Intel Checks 10nm+ ‘Tiger Lake’ CPUs With Integrated Thunderbolt 4 and Gen12 Graphics

Soon after AMD’s Ryzen 4000 APU pronouncement, Intel exhibited a promo of the forthcoming Tiger Lake processor. It is the inheritor to Ice Lake and is made on a 10nm+ process with an integrated Xe design. Intel cast-off CES in Las Vegas to bid a further hint has been quite rare. But little leaked benchmark findings and a few notable portions of statistics set by Intel.

Highlights:

  • Significant alterations from Ice Lake
  • Sunny Cove ➡ Willow Cove
  • Up to 50% greater Level 3 cache – 3MB per core from 2MB per core
  • Gen11 ➡ Gen12 (Xe)
  • 1.5x more EUs (96, up from 64)
  • HDMI 2.1 (from HDMI 2.0b)
  • PCIe 4.0 (from 3.0)

Intel Tiger Lake Y and Intel Tiger Lake U

Tiger Lake Y and Tiger Lake U accesses are performing in Geekbench 4 and SiSoftware beforehand of their announcement. Selected leaked benchmarks for an indefinite Tiger Lake-U processor with four cores. And user JZWSVIC posted eight threads on Chinese tech medium Zhihu. The leak itself doesn’t stake any precise statistics about the planning or the name of the processor. There are two sorts of the chip, a 15W and a 28W, the ultimate of which is perceptibly more dominant than this generation 15W.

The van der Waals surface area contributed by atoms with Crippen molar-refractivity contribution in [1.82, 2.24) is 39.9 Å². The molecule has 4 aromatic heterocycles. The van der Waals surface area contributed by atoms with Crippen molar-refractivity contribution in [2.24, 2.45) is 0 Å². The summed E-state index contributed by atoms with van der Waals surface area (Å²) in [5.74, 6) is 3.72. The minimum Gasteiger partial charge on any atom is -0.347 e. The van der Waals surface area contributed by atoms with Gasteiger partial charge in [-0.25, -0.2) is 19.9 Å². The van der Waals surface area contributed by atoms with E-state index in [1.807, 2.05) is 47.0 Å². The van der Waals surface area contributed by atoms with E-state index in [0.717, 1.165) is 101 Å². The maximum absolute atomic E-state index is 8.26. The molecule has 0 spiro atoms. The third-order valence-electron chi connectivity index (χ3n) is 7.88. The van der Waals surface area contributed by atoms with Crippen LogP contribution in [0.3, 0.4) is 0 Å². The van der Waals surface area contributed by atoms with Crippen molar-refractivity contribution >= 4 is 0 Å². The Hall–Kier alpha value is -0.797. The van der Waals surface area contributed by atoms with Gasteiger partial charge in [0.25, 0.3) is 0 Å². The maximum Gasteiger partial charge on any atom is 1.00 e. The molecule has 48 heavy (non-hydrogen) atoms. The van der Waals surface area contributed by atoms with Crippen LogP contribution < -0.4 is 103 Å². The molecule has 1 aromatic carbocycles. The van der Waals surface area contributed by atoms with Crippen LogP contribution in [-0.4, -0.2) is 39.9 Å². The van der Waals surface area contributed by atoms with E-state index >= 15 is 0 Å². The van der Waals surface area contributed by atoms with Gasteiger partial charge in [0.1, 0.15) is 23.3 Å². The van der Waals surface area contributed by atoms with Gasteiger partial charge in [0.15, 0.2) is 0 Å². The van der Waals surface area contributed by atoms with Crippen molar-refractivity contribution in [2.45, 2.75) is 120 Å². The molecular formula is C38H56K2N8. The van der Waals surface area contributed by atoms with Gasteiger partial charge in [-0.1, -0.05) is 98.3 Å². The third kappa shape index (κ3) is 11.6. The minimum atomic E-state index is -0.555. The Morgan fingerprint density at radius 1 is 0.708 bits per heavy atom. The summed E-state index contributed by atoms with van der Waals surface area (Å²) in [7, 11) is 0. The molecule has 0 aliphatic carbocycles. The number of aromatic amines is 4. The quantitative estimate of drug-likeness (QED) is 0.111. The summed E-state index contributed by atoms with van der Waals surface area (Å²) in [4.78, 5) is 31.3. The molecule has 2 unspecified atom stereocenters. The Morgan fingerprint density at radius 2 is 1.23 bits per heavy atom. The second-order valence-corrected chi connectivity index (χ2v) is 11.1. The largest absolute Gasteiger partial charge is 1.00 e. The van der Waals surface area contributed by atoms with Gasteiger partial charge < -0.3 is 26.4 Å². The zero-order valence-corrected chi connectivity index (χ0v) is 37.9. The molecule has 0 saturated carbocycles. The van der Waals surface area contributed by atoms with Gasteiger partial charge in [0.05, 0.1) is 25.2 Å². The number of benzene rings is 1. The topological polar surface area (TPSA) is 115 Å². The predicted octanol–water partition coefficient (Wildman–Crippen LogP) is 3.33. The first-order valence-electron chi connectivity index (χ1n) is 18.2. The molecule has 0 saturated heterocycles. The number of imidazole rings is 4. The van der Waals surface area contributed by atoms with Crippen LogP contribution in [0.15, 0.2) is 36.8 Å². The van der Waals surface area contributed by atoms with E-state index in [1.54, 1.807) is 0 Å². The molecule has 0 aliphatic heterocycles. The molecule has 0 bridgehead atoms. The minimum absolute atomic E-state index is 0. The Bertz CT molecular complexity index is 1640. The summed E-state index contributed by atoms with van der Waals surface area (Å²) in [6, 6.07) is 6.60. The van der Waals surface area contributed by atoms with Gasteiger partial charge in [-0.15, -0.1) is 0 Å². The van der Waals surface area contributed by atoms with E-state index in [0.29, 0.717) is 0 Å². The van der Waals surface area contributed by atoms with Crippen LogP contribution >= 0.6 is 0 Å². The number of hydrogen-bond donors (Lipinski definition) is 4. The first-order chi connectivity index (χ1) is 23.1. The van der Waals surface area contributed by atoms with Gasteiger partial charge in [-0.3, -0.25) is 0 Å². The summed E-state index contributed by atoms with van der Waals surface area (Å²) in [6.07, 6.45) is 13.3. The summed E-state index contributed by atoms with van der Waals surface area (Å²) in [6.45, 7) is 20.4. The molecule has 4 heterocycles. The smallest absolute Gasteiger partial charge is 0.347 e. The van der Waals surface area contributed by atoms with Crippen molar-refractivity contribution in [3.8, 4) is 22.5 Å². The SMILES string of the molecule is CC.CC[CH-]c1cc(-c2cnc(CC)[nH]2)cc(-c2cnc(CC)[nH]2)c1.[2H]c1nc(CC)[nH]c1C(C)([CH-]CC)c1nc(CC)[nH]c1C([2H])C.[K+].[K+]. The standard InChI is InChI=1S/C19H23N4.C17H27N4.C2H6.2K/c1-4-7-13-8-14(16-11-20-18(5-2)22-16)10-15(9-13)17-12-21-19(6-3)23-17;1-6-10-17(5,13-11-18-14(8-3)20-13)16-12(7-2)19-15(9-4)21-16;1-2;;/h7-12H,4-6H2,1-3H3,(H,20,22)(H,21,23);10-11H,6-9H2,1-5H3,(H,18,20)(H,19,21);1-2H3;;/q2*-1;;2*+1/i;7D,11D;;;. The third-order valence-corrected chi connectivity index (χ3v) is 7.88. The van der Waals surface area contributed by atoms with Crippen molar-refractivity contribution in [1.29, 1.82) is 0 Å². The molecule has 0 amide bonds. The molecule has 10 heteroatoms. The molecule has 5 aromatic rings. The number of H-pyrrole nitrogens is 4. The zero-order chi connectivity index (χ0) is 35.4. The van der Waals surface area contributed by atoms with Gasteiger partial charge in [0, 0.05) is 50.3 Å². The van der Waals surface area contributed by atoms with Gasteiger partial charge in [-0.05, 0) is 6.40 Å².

The Tiger Lake-U was likened to the Intel Core i7-1065G7, which is 1.3GHz base, 3.9GHz single-core boost. And 3.5GHz all-core boost clocks and an Ice Lake processor with a 15W TDP. Within the SPECspeed benchmark, the 15W Tiger Lake-U part succeeded in fixing performance by 15 percent to 18 percent.

Intel CES 2020 Tiger Lake

Starting with the Geekbench 4 submission, the Tiger Lake Y sample checked in with a quad-core, eight-thread configuration, and a 1.19 GHz base clock. In July the same types of chips are being marked. This time, however, we’ve more information on the cache configuration.

As with preceding Tiger Lake benchmarks that we have seen over the past few weeks, we will not verify that these admittances are legit. Though the performance enhancements are in streak with the generational swing that we should always get going from 10nm+ to 10nm++. We’ll need to await additional particulars about Intel’s forthcoming chips and its mobile platform. Still, a minimum of, for now, we’ve multiplied some sights into the way.

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